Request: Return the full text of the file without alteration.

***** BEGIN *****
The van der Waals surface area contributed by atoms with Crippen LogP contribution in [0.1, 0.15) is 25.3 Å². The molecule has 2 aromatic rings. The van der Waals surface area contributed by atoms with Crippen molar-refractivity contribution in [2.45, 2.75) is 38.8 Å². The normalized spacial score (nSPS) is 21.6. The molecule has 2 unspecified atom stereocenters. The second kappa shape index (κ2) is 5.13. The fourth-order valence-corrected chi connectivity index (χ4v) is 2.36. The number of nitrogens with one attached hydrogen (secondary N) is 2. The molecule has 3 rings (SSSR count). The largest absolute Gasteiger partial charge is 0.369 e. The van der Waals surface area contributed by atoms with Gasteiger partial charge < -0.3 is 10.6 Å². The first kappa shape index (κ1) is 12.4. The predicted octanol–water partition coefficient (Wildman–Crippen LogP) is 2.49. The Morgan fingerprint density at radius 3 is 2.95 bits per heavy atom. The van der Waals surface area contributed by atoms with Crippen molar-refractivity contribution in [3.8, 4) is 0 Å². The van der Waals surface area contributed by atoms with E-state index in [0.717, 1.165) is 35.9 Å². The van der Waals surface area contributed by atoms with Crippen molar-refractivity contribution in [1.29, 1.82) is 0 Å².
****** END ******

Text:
The van der Waals surface area contributed by atoms with Crippen LogP contribution in [0.1, 0.15) is 25.3 Å². The molecule has 2 aromatic rings. The van der Waals surface area contributed by atoms with Crippen molar-refractivity contribution in [2.45, 2.75) is 38.8 Å². The normalized spacial score (nSPS) is 21.6. The molecule has 2 unspecified atom stereocenters. The second kappa shape index (κ2) is 5.13. The fourth-order valence-corrected chi connectivity index (χ4v) is 2.36. The number of nitrogens with one attached hydrogen (secondary N) is 2. The molecule has 3 rings (SSSR count). The largest absolute Gasteiger partial charge is 0.369 e. The van der Waals surface area contributed by atoms with Gasteiger partial charge < -0.3 is 10.6 Å². The first kappa shape index (κ1) is 12.4. The predicted octanol–water partition coefficient (Wildman–Crippen LogP) is 2.49. The Morgan fingerprint density at radius 3 is 2.95 bits per heavy atom. The van der Waals surface area contributed by atoms with Crippen molar-refractivity contribution in [3.8, 4) is 0 Å². The van der Waals surface area contributed by atoms with E-state index in [0.717, 1.165) is 35.9 Å². The van der Waals surface area contributed by atoms with Crippen molar-refractivity contribution in [1.29, 1.82) is 0 Å².